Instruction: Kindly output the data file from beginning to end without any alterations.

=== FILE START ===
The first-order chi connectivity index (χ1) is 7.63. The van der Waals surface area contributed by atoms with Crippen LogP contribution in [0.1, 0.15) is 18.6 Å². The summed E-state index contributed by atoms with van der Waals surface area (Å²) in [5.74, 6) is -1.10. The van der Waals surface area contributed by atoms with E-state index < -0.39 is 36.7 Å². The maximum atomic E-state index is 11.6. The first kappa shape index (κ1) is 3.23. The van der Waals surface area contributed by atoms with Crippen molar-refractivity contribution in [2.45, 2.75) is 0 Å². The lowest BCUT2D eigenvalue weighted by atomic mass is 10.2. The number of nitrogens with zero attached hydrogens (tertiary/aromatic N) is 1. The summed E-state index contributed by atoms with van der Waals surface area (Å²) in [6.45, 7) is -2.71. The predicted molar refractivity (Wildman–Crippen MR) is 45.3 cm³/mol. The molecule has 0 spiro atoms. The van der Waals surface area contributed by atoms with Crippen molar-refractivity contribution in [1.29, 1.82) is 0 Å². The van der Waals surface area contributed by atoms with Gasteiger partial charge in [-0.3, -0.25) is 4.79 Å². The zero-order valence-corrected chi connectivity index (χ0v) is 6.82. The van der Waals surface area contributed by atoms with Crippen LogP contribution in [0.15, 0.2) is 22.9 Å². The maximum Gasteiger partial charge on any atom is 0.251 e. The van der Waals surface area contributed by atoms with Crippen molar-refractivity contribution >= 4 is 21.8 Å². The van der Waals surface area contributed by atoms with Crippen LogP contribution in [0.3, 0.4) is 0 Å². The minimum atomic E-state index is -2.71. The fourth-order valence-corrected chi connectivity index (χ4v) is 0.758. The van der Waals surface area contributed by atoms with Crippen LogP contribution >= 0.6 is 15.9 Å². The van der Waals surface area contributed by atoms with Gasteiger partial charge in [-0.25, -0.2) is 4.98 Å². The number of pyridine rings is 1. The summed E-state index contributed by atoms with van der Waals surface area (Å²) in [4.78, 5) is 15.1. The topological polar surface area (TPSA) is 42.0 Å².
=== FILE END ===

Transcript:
The first-order chi connectivity index (χ1) is 7.63. The van der Waals surface area contributed by atoms with Crippen LogP contribution in [0.1, 0.15) is 18.6 Å². The summed E-state index contributed by atoms with van der Waals surface area (Å²) in [5.74, 6) is -1.10. The van der Waals surface area contributed by atoms with E-state index < -0.39 is 36.7 Å². The maximum atomic E-state index is 11.6. The first kappa shape index (κ1) is 3.23. The van der Waals surface area contributed by atoms with Crippen molar-refractivity contribution in [2.45, 2.75) is 0 Å². The lowest BCUT2D eigenvalue weighted by atomic mass is 10.2. The number of nitrogens with zero attached hydrogens (tertiary/aromatic N) is 1. The summed E-state index contributed by atoms with van der Waals surface area (Å²) in [6.45, 7) is -2.71. The predicted molar refractivity (Wildman–Crippen MR) is 45.3 cm³/mol. The molecule has 0 spiro atoms. The van der Waals surface area contributed by atoms with Crippen molar-refractivity contribution in [1.29, 1.82) is 0 Å². The van der Waals surface area contributed by atoms with Gasteiger partial charge in [-0.3, -0.25) is 4.79 Å². The zero-order valence-corrected chi connectivity index (χ0v) is 6.82. The van der Waals surface area contributed by atoms with Crippen LogP contribution in [0.15, 0.2) is 22.9 Å². The maximum Gasteiger partial charge on any atom is 0.251 e. The van der Waals surface area contributed by atoms with Crippen molar-refractivity contribution >= 4 is 21.8 Å². The van der Waals surface area contributed by atoms with Crippen LogP contribution in [0.3, 0.4) is 0 Å². The minimum atomic E-state index is -2.71. The fourth-order valence-corrected chi connectivity index (χ4v) is 0.758. The van der Waals surface area contributed by atoms with Crippen LogP contribution >= 0.6 is 15.9 Å². The van der Waals surface area contributed by atoms with Gasteiger partial charge in [-0.25, -0.2) is 4.98 Å². The number of pyridine rings is 1. The summed E-state index contributed by atoms with van der Waals surface area (Å²) in [4.78, 5) is 15.1. The topological polar surface area (TPSA) is 42.0 Å².